Lexington v. Commissioner of EducationAnnotate this Case
393 Mass. 693 (1985)
473 N.E.2d 673
TOWN OF LEXINGTON & another vs. COMMISSIONER OF EDUCATION & another (and a companion case).
Supreme Judicial Court of Massachusetts, Suffolk.
November 7, 1984.
January 21, 1985.
Present: HENNESSEY, C.J., LIACOS, ABRAMS, & LYNCH, JJ.
Laurie S. Gill (Jeffrey Swope with her) for the town of Lexington & another.
Ouida C.M. Young, Assistant City Solicitor, for the city of Newton & another.
*694 Carolyn V. Wood, Assistant Attorney General, for the Commissioner of Education & another.
At issue is whether an act mandating increased busing for private school students is subject to G.L.c. 29, § 27C, the "local mandate" provision of St. 1980, c. 580 (Proposition 2 1/2). In 1983, the Legislature amended G.L.c. 76, § 1, to require that "[e]ach school committee shall provide transportation for any pupil attending ... an approved private school within the boundaries of the school district, provided, however, that the distance between said pupil's residence and the private school said pupil attends exceeds two miles or such other minimum distance as may be established by the school committee for transportation of public school students." St. 1983, c. 663, § 1 (Chapter 663). Notwithstanding the "local mandate" provision of Proposition 2 1/2, see infra at 696-698, the Legislature made no appropriations in the same session to cover the additional costs mandated by Chapter 663.
Chapter 663 took effect on January 1, 1984. St. 1983, c. 663, § 3. Lexington decided not to bus private school students after the enactment of Chapter 663: It estimated the cost of providing Chapter 663 services at $21,750 for February through June, 1984, and $51,000 for the 1984-1985 school year. Newton, pursuant to Chapter 663, instituted transportation of an additional 420 private school students at a cost of $64,616 for the second semester of 1983-1984 and an estimated cost of $220,000 for services in 1984-1985.
Lexington and the school committee of Lexington (Lexington) sought a declaratory judgment, G.L.c. 231A, in *695 the Supreme Judicial Court for Suffolk County that Chapter 663 was ineffective to require Lexington to furnish such transportation. Newton and the school committee of Newton (Newton) thereafter filed a similar action, and the single justice allowed a motion to consolidate. All parties filed motions for summary judgment. The single justice allowed the parties' joint motion to reserve and report the consolidated cases without decision for determination by the full court. The core of the dispute is whether Chapter 663 is within the scope of G.L.c. 29, § 27C, and, if it is, whether Chapter 663 was enacted in compliance with that section. We conclude that, because there was no specific appropriation at the time Chapter 663 was enacted, there is no obligation on Lexington and Newton to provide private school students with transportation services beyond those required by G.L.c. 76, § 1, prior to the enactment of Chapter 663.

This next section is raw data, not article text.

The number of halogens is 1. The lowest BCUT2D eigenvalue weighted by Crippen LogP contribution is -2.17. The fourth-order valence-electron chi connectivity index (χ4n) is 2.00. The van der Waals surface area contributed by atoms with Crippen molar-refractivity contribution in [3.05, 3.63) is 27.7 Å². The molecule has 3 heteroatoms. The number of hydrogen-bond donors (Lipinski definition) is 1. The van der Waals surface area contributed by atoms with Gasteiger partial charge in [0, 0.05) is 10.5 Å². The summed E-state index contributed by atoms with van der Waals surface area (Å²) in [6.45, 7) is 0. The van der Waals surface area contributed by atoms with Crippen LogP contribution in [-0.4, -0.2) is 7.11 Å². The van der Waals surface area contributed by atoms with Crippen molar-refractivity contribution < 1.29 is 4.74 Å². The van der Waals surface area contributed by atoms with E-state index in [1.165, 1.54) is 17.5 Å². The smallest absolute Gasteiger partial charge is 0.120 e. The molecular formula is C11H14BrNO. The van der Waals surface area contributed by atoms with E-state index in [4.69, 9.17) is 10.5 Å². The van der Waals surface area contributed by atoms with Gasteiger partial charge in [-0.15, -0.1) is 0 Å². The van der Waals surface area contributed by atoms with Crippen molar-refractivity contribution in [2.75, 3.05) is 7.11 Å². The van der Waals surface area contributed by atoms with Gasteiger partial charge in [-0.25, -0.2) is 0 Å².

1. Statutory background. The plaintiff's claim for declaratory relief involves three separate but interrelated statutory provisions: G.L.c. 29, § 27C; G.L.c. 76, § 1, as amended through St. 1983, c. 663; and G.L.c. 71, § 7A. We examine each in turn. The "local mandate" provision of Proposition 2 1/2 provides in relevant part: "Notwithstanding any provision of any special or general law to the contrary: (a) Any law taking effect on or after January first, nineteen hundred and eighty-one, imposing any direct service or cost obligation upon any city or town shall be effective in any city or town only if such law is accepted by vote or by the appropriation of money for such purposes, in the case of a city by the city council in accordance with its charter, and in the case of a town by a town meeting, unless the general court, at the same session in which such law is enacted, provides, by general law and by appropriation, for the assumption by the commonwealth of such cost, exclusive of incidental local administration expenses and unless the general court provides by appropriation in each successive year for such assumption." G.L.c. 29, § 27C, as amended by St. 1981, c. 782, § 4. Among the concerns thus embraced by Proposition 21/2 were those of "freeing cities and towns from expenditures mandated by State law" and of "preventing *696 the involuntary imposition on cities and towns of certain direct service or cost obligations resulting from statutes and administrative rules or regulations." Massachusetts Teachers Ass'n v. Secretary of the Commonwealth, 384 Mass. 209, 216 (1981).